- Oscar-winning director Ang Lee reminisces about the making of his very first film, Fine Line, which premiered in 1984on THIRTEEN’s Independent Focus, the only venue on American television in the ‘80s to regularly showcase the work of up and coming indie filmmakers. “For me, that was the first encouragement I got. To have my film shown on THIRTEEN was an honor,” says Mr. Lee.
- Ken Burns discussing how he experimented with zooming in and out on archival photographs, “treating a still photograph the way a feature filmmaker would a scene” and in the process creating his signature style.
- Jeremy Irons talking about working with a “who’s who of British theater” in Brideshead Revisited, the acclaimed adaptation of Evelyn Waugh’s novel: Claire Bloom, John Gielgud, and Lord Laurence Olivier
- Fred Kaufman, a production assistant on Nature in the 1980s and now the series executive producer, tells why Nature was unlike any natural history program previously aired.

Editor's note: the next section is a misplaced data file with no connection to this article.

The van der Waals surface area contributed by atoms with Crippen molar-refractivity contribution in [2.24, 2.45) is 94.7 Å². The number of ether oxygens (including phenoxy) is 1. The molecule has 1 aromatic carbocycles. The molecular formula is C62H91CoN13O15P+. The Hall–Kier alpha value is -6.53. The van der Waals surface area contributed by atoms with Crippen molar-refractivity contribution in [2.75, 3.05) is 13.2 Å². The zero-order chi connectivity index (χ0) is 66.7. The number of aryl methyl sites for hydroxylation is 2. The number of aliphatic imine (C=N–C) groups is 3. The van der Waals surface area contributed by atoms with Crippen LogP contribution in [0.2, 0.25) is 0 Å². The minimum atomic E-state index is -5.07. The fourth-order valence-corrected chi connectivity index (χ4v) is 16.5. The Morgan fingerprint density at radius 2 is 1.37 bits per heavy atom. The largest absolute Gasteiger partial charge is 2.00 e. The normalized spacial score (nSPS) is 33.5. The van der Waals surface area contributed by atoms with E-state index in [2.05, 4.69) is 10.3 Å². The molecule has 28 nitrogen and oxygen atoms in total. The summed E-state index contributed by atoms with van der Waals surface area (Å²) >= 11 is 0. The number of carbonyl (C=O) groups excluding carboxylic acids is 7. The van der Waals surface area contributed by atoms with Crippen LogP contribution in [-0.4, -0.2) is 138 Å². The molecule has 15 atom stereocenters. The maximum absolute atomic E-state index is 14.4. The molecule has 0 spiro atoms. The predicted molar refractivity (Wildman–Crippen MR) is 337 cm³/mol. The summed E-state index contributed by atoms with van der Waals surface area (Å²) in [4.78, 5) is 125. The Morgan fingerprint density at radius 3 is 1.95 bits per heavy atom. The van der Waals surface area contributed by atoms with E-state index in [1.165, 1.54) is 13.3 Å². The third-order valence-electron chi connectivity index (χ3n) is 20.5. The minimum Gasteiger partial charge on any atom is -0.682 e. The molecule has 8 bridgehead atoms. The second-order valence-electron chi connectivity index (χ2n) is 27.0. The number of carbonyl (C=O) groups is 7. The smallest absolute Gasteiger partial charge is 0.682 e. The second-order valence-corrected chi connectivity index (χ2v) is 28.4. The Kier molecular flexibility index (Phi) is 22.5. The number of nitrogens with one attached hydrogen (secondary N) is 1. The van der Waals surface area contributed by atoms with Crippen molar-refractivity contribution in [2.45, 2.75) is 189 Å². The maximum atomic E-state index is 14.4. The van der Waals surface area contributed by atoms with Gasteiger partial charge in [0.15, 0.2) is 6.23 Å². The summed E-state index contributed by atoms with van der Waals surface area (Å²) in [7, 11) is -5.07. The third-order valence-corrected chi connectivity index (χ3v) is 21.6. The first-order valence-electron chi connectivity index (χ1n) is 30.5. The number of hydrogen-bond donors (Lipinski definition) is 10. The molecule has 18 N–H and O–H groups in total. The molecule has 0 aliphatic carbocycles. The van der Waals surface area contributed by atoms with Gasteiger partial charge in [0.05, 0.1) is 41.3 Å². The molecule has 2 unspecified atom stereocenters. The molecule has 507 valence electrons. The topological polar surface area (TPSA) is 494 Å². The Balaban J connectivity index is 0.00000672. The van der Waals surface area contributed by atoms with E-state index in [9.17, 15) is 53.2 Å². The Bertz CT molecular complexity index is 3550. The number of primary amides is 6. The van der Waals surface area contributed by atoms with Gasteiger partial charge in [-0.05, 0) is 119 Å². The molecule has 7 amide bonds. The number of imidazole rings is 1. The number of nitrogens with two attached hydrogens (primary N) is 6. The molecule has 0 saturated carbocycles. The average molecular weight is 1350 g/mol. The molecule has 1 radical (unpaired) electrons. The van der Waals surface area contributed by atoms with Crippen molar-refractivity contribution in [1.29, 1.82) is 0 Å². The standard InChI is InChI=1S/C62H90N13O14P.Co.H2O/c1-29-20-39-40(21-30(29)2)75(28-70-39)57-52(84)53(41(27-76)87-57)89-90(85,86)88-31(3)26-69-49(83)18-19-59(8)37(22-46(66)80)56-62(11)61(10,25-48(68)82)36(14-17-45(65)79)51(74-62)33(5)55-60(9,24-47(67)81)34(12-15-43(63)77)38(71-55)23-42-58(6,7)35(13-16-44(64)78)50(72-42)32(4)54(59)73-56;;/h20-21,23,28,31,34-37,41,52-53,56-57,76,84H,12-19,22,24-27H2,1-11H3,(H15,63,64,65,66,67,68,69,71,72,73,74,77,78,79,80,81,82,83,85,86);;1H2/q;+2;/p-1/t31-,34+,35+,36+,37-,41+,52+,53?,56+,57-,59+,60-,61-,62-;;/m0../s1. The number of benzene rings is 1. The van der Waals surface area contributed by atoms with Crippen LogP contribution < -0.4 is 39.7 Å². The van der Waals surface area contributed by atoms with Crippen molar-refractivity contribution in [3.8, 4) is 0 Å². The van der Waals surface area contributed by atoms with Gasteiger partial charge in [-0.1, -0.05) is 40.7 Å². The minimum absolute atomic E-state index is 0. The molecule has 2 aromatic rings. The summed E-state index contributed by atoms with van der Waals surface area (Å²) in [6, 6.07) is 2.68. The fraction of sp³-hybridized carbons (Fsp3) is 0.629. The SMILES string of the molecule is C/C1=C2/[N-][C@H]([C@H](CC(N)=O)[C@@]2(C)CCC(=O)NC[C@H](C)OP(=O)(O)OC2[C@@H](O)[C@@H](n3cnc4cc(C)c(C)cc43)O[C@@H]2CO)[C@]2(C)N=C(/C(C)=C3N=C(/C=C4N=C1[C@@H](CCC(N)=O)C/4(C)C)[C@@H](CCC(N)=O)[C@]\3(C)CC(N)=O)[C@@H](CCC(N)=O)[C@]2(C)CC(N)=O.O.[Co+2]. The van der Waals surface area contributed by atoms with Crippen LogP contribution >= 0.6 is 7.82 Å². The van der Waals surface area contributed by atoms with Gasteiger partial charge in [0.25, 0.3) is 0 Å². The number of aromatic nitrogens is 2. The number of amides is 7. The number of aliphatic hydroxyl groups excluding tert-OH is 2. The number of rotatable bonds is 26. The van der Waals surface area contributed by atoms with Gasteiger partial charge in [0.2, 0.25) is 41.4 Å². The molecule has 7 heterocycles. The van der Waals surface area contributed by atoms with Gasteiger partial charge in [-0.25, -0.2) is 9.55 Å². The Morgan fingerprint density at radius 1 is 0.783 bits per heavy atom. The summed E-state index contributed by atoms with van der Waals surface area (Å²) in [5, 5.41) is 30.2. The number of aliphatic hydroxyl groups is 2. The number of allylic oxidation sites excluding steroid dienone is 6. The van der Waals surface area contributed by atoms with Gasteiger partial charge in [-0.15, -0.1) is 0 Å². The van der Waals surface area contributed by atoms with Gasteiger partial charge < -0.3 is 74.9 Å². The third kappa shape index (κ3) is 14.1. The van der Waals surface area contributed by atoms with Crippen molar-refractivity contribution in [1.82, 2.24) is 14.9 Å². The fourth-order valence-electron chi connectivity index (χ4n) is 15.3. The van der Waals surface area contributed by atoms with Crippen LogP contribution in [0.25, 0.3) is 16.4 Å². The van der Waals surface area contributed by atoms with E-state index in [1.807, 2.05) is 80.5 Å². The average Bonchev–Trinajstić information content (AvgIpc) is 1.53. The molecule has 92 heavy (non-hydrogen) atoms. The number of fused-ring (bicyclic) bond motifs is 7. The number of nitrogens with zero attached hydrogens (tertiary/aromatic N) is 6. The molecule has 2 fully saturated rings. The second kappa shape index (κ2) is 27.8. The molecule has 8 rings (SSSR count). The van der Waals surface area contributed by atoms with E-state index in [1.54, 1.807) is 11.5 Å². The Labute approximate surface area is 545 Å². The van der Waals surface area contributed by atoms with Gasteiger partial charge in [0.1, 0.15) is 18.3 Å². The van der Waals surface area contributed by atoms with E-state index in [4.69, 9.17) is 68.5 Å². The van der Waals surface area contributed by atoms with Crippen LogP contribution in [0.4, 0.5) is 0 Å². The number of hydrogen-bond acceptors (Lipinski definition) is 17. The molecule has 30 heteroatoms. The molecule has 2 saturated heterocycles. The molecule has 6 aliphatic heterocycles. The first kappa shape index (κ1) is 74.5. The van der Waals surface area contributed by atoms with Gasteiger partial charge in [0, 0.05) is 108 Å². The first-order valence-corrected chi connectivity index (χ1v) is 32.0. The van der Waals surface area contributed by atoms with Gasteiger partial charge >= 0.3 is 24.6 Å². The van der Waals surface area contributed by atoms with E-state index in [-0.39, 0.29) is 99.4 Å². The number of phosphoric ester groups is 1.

- Susan Lacy, series creator and executive producer of American Masters, recounts the incredible discovery of never-released rehearsal footage of Charlie Chaplin, which became the highlight of the series’ first season in a documentary about Chaplin.
- Lindsay Law, former head of drama at THIRTEEN, tells how he commissioned Craig Lucas and Norman René to write and direct Longtime Companion for American Playhouse. The film was instrumental in getting other movies and television programs produced about HIV/AIDS. Law reminisces about other memorable productions on American Playhouse, citing the early performances of Laura Linney (Tales of the City), John Malkovich (True West), Gary Sinise (True West), and Alfre Woodard (For Colored Girls who have Considered Suicide When the Rainbow is Enuf)